Date of Award
Master of Science in Nursing (MSN)
Dr. Karyolyn Kells
The literature review indicated that many studies have been conducted regarding knowledge or attitudes toward HIV/AIDS. However, research remains inconclusive regarding knowledge and attitudes or rural nurses toward HIV/AIDS. Research reported have had limitations such as size of studies and definition of rural settings gives discrepancies in the literature (Valimaki, Suoninen, & Peate, 1998) An investigation to survey, rural nurses' knowledge and attitude regarding HIV/AIDS was conducted. Rural nurses' knowledge and attitudes toward HIV/AIDS were described. The Flaskerud AIDS Instrument (FAI) (Flaskerud, Lewis, & Shin, 1989) was mailed to 474 registered nurses (RN) and licensed practical nurses (LPN) in a rural mid-western state that yielded a response rate of 33% (N= 131). Demographics were analyzed with frequency and percentage on questions regarding gender (female = 97.7%), marital status (married = 84.7%), religion affiliation (Protestant = 74.8%) and ethnic/cultural (white = 96.2%) orientation. The mean age of the nurses was 48.8 years. The length of practice was calculated as a mean of 20.41 years. Participants' personal experience with HIV/AIDS indicated that 61.1% (n = 80) had taken care of a HIV/AIDS patient. A majority (n = 80, 61%) of the respondents indicated currently giving direct patient care. Educationally, this sample was 18.3% (n = 20) diploma nurses. 43.1 % (n = 47) associate degree nurses and 19.3% (n = 21) baccalaureate degree nurses. The FAI questionnaire had a Knowledge Subscale of 54 questions and an Attitude Subscale of 15 questions. The mean scores (M = 41.74. SD = 3.32) of the Knowledge Subscale of rural nurses regarding HIV/AIDS implied that overall they knew 77% of the questions. The mean scores of the Attitude Subscale (M = 5.37, SD = 2.41) demonstrated a 36% correct on attitude questions as directed by the authors of the F AI tool. This score reflected poor attitudes of rural nurses toward HIV/AIDS. In this investigation, the data did not show any statistically significant correlation between participants' knowledge and attitude. Analysis was done by calculation of a Pearson's r correlation (r = -0.30, p = .752). Analysis of the data indicated that age did not have a statistically significant correlation (r = -.124, p = .196) with knowledge. Data were obtained and the difference between the LPNs and RNs knowledge was calculated by comparing means of the LPNs' and the RNs' Knowledge Subscale scores. A t test demonstrated no statistically significant difference between LPNs' and RNs' knowledge about HIV/AIDS, t (105) = 1.529, p = .526. There was not a statistically significant difference in attitudes between LPNs and RNs. This was obtained by the calculation of a t test, t (109) = 1.49, p > .10. The question whether length of practice had any impact on attitude was measured by a Pearson’s product-moment correlation. There was no statistical significant relationship. Additional findings indicated there was not a statistically significant difference in knowledge for the nurses giving direct patient care and those who were not giving direct patient care in knowledge, t (1.373), p > .10. The nurses not giving direct patient care had a higher mean (42.09, SD = 3.26) then nurses who were giving direct patient care (M = 41.229, SD = 3.37). The difference in attitude between nurses giving direct patient care and those who were not giving direct patient care was not statistically significant, t (1.637), p >.10. An additional calculation was done to determine whether there was a relationship between knowledge and attitude for those who were giving direct patient care. There was no statistical significance found. A final additional finding was the relationship between age and attitude. The data were analyzed using a Pearson’s product-moment correlation and was found to be statistically significant, r = .191, p = .047. The implications of this investigation were presented regarding nursing research, nursing practice, nursing theory development and nursing education. Many questions were raised which indicated that further research regarding the rural nurses knowledge and attitude towards HIV/AIDS is needed. Nursing practice in the rural selling may have future challenges as the number of HIV/AIDS patients increase. Benner’s (1984) “Novice to Expert” nursing theory was utilized as a conceptual framework in this investigation and was recommended for further research. The need for rural nursing schools to maintain current information is cited in this investigation. The increasing number of HIV/AIDS patients in the rural setting makes it essential that rural nurses have adequate knowledge as well as a positive attitude toward HIV/AIDS. If society is to provide equitable care to all people, it becomes a critical issue in rural health care to adequately educate health care providers. Further research is needed that determines if an educational intervention would improve knowledge and attitudes of rural nurses regarding HIV/AIDS.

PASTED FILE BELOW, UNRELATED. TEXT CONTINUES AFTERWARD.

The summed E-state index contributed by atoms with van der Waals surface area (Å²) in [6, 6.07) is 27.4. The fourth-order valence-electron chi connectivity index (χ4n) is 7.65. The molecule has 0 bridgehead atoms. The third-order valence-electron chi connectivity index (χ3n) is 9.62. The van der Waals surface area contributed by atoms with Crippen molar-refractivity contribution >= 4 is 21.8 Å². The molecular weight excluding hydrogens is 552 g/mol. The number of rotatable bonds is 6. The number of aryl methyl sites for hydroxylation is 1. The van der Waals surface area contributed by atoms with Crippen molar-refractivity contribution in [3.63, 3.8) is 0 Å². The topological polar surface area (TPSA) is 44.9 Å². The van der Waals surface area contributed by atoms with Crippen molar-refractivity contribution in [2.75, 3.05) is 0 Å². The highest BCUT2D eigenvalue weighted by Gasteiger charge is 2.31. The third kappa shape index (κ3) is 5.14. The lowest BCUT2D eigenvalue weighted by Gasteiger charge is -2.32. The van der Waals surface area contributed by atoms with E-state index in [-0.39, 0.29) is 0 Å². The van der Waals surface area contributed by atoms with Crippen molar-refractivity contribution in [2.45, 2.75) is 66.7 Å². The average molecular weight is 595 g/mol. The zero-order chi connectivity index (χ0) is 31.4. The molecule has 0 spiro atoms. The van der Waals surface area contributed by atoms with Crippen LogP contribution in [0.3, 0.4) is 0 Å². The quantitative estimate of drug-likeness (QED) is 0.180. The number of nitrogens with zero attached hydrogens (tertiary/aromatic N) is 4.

Copyright 2001 Sheila Rae Preedy
Preedy, Sheila R., "Knowledge and Attitudes of Rural Nurses Regarding Hiv/Aids" (2001). Master's Theses. 2825.